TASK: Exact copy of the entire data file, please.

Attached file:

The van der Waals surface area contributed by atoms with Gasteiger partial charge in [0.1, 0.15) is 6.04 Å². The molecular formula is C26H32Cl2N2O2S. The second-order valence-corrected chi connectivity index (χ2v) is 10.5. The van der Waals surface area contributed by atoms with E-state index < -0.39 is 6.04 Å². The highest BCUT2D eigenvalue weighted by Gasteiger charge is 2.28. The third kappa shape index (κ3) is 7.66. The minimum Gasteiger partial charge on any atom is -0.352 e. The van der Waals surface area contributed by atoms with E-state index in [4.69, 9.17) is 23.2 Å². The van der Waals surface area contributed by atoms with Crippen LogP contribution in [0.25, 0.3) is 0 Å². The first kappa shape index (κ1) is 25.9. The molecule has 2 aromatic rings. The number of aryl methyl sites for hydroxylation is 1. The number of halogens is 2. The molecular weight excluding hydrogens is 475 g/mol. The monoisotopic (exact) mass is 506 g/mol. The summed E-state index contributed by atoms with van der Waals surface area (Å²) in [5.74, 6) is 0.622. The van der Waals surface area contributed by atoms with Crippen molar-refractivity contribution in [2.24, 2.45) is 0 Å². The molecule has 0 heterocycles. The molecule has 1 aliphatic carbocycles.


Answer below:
The van der Waals surface area contributed by atoms with Gasteiger partial charge in [0.1, 0.15) is 6.04 Å². The molecular formula is C26H32Cl2N2O2S. The second-order valence-corrected chi connectivity index (χ2v) is 10.5. The van der Waals surface area contributed by atoms with E-state index < -0.39 is 6.04 Å². The highest BCUT2D eigenvalue weighted by Gasteiger charge is 2.28. The third kappa shape index (κ3) is 7.66. The minimum Gasteiger partial charge on any atom is -0.352 e. The van der Waals surface area contributed by atoms with E-state index in [4.69, 9.17) is 23.2 Å². The van der Waals surface area contributed by atoms with Crippen LogP contribution in [0.25, 0.3) is 0 Å². The first kappa shape index (κ1) is 25.9. The molecule has 2 aromatic rings. The number of aryl methyl sites for hydroxylation is 1. The number of halogens is 2. The molecular weight excluding hydrogens is 475 g/mol. The monoisotopic (exact) mass is 506 g/mol. The summed E-state index contributed by atoms with van der Waals surface area (Å²) in [5.74, 6) is 0.622. The van der Waals surface area contributed by atoms with Crippen molar-refractivity contribution in [2.24, 2.45) is 0 Å². The molecule has 0 heterocycles. The molecule has 1 aliphatic carbocycles.